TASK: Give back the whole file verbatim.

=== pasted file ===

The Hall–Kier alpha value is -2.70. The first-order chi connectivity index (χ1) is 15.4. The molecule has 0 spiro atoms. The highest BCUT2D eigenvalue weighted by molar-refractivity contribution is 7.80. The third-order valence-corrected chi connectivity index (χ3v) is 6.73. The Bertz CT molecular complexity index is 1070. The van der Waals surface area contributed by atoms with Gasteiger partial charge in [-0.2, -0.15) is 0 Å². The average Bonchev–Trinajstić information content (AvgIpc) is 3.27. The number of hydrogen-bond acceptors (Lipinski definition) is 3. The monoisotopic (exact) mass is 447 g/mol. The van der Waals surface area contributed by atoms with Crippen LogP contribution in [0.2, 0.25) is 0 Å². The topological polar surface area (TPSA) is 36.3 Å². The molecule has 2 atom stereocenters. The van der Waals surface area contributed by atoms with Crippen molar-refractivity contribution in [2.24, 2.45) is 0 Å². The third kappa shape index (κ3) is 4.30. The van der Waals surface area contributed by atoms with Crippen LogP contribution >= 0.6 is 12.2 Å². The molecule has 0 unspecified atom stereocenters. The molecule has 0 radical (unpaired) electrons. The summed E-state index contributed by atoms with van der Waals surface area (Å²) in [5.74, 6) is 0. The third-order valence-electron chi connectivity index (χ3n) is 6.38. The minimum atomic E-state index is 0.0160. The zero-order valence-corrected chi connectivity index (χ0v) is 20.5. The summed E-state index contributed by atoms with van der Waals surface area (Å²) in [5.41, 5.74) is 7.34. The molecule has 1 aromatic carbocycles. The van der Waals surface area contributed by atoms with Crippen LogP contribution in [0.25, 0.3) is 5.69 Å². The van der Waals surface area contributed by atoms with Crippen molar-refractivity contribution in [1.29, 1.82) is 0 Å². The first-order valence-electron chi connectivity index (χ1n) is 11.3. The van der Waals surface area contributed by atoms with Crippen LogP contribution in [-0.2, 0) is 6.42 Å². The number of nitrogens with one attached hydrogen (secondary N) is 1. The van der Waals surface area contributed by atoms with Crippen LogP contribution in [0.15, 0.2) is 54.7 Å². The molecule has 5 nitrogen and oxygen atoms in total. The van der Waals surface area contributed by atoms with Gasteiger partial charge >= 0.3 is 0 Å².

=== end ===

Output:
The Hall–Kier alpha value is -2.70. The first-order chi connectivity index (χ1) is 15.4. The molecule has 0 spiro atoms. The highest BCUT2D eigenvalue weighted by molar-refractivity contribution is 7.80. The third-order valence-corrected chi connectivity index (χ3v) is 6.73. The Bertz CT molecular complexity index is 1070. The van der Waals surface area contributed by atoms with Gasteiger partial charge in [-0.2, -0.15) is 0 Å². The average Bonchev–Trinajstić information content (AvgIpc) is 3.27. The number of hydrogen-bond acceptors (Lipinski definition) is 3. The monoisotopic (exact) mass is 447 g/mol. The van der Waals surface area contributed by atoms with Crippen LogP contribution in [0.2, 0.25) is 0 Å². The topological polar surface area (TPSA) is 36.3 Å². The molecule has 2 atom stereocenters. The van der Waals surface area contributed by atoms with Crippen molar-refractivity contribution in [2.24, 2.45) is 0 Å². The third kappa shape index (κ3) is 4.30. The van der Waals surface area contributed by atoms with Crippen LogP contribution >= 0.6 is 12.2 Å². The molecule has 0 unspecified atom stereocenters. The molecule has 0 radical (unpaired) electrons. The summed E-state index contributed by atoms with van der Waals surface area (Å²) in [5.74, 6) is 0. The third-order valence-electron chi connectivity index (χ3n) is 6.38. The minimum atomic E-state index is 0.0160. The zero-order valence-corrected chi connectivity index (χ0v) is 20.5. The summed E-state index contributed by atoms with van der Waals surface area (Å²) in [5.41, 5.74) is 7.34. The molecule has 1 aromatic carbocycles. The van der Waals surface area contributed by atoms with Crippen LogP contribution in [0.25, 0.3) is 5.69 Å². The van der Waals surface area contributed by atoms with Crippen molar-refractivity contribution in [1.29, 1.82) is 0 Å². The first-order valence-electron chi connectivity index (χ1n) is 11.3. The van der Waals surface area contributed by atoms with Crippen LogP contribution in [-0.2, 0) is 6.42 Å². The number of nitrogens with one attached hydrogen (secondary N) is 1. The van der Waals surface area contributed by atoms with Crippen LogP contribution in [0.15, 0.2) is 54.7 Å². The molecule has 5 nitrogen and oxygen atoms in total. The van der Waals surface area contributed by atoms with Gasteiger partial charge >= 0.3 is 0 Å².